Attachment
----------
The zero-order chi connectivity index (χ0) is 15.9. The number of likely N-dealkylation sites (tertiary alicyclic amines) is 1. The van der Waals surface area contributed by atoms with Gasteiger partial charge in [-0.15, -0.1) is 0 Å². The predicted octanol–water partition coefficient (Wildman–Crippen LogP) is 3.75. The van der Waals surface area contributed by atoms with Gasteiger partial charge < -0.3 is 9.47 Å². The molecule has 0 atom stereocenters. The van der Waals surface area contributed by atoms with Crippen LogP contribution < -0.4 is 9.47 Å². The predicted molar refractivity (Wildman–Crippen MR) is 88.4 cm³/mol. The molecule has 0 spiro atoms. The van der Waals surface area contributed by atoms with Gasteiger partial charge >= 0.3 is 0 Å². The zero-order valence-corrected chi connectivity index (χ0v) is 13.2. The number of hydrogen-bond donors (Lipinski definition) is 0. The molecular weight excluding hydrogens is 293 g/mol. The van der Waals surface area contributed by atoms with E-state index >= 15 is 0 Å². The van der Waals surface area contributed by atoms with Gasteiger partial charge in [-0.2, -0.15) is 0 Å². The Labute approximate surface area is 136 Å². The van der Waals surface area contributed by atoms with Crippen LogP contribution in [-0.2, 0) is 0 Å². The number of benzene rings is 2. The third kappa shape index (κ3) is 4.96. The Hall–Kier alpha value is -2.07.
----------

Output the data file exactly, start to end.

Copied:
The zero-order chi connectivity index (χ0) is 15.9. The number of likely N-dealkylation sites (tertiary alicyclic amines) is 1. The van der Waals surface area contributed by atoms with Gasteiger partial charge in [-0.15, -0.1) is 0 Å². The predicted octanol–water partition coefficient (Wildman–Crippen LogP) is 3.75. The van der Waals surface area contributed by atoms with Gasteiger partial charge < -0.3 is 9.47 Å². The molecule has 0 atom stereocenters. The van der Waals surface area contributed by atoms with Crippen LogP contribution < -0.4 is 9.47 Å². The predicted molar refractivity (Wildman–Crippen MR) is 88.4 cm³/mol. The molecule has 0 spiro atoms. The van der Waals surface area contributed by atoms with Gasteiger partial charge >= 0.3 is 0 Å². The zero-order valence-corrected chi connectivity index (χ0v) is 13.2. The number of hydrogen-bond donors (Lipinski definition) is 0. The molecular weight excluding hydrogens is 293 g/mol. The van der Waals surface area contributed by atoms with E-state index >= 15 is 0 Å². The van der Waals surface area contributed by atoms with Gasteiger partial charge in [-0.2, -0.15) is 0 Å². The Labute approximate surface area is 136 Å². The van der Waals surface area contributed by atoms with Crippen LogP contribution in [-0.2, 0) is 0 Å². The number of benzene rings is 2. The third kappa shape index (κ3) is 4.96. The Hall–Kier alpha value is -2.07.